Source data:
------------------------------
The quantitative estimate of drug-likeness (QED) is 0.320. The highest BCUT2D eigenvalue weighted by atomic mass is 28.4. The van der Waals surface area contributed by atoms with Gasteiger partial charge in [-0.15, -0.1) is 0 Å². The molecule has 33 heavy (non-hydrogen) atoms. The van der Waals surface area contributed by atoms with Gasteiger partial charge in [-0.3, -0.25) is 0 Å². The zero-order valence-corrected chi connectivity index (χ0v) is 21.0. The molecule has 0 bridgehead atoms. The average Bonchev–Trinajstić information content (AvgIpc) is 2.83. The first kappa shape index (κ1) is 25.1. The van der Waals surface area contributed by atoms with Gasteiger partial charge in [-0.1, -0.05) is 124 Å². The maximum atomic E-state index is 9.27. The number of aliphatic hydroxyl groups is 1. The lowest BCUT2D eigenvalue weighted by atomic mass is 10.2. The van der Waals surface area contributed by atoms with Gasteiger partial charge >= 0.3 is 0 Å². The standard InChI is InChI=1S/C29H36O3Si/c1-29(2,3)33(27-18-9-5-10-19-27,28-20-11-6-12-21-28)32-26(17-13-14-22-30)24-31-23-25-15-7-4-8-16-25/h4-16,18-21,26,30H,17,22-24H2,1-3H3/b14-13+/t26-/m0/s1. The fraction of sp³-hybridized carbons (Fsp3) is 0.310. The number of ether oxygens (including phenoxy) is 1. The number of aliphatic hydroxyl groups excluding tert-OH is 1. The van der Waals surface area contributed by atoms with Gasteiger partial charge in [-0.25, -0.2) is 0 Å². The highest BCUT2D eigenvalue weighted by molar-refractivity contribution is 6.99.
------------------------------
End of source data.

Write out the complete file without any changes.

The quantitative estimate of drug-likeness (QED) is 0.320. The highest BCUT2D eigenvalue weighted by atomic mass is 28.4. The van der Waals surface area contributed by atoms with Gasteiger partial charge in [-0.15, -0.1) is 0 Å². The molecule has 33 heavy (non-hydrogen) atoms. The van der Waals surface area contributed by atoms with Gasteiger partial charge in [-0.3, -0.25) is 0 Å². The zero-order valence-corrected chi connectivity index (χ0v) is 21.0. The molecule has 0 bridgehead atoms. The average Bonchev–Trinajstić information content (AvgIpc) is 2.83. The first kappa shape index (κ1) is 25.1. The van der Waals surface area contributed by atoms with Gasteiger partial charge in [-0.1, -0.05) is 124 Å². The maximum atomic E-state index is 9.27. The number of aliphatic hydroxyl groups is 1. The lowest BCUT2D eigenvalue weighted by atomic mass is 10.2. The van der Waals surface area contributed by atoms with Gasteiger partial charge >= 0.3 is 0 Å². The standard InChI is InChI=1S/C29H36O3Si/c1-29(2,3)33(27-18-9-5-10-19-27,28-20-11-6-12-21-28)32-26(17-13-14-22-30)24-31-23-25-15-7-4-8-16-25/h4-16,18-21,26,30H,17,22-24H2,1-3H3/b14-13+/t26-/m0/s1. The fraction of sp³-hybridized carbons (Fsp3) is 0.310. The number of ether oxygens (including phenoxy) is 1. The number of aliphatic hydroxyl groups excluding tert-OH is 1. The van der Waals surface area contributed by atoms with Gasteiger partial charge in [-0.25, -0.2) is 0 Å². The highest BCUT2D eigenvalue weighted by molar-refractivity contribution is 6.99.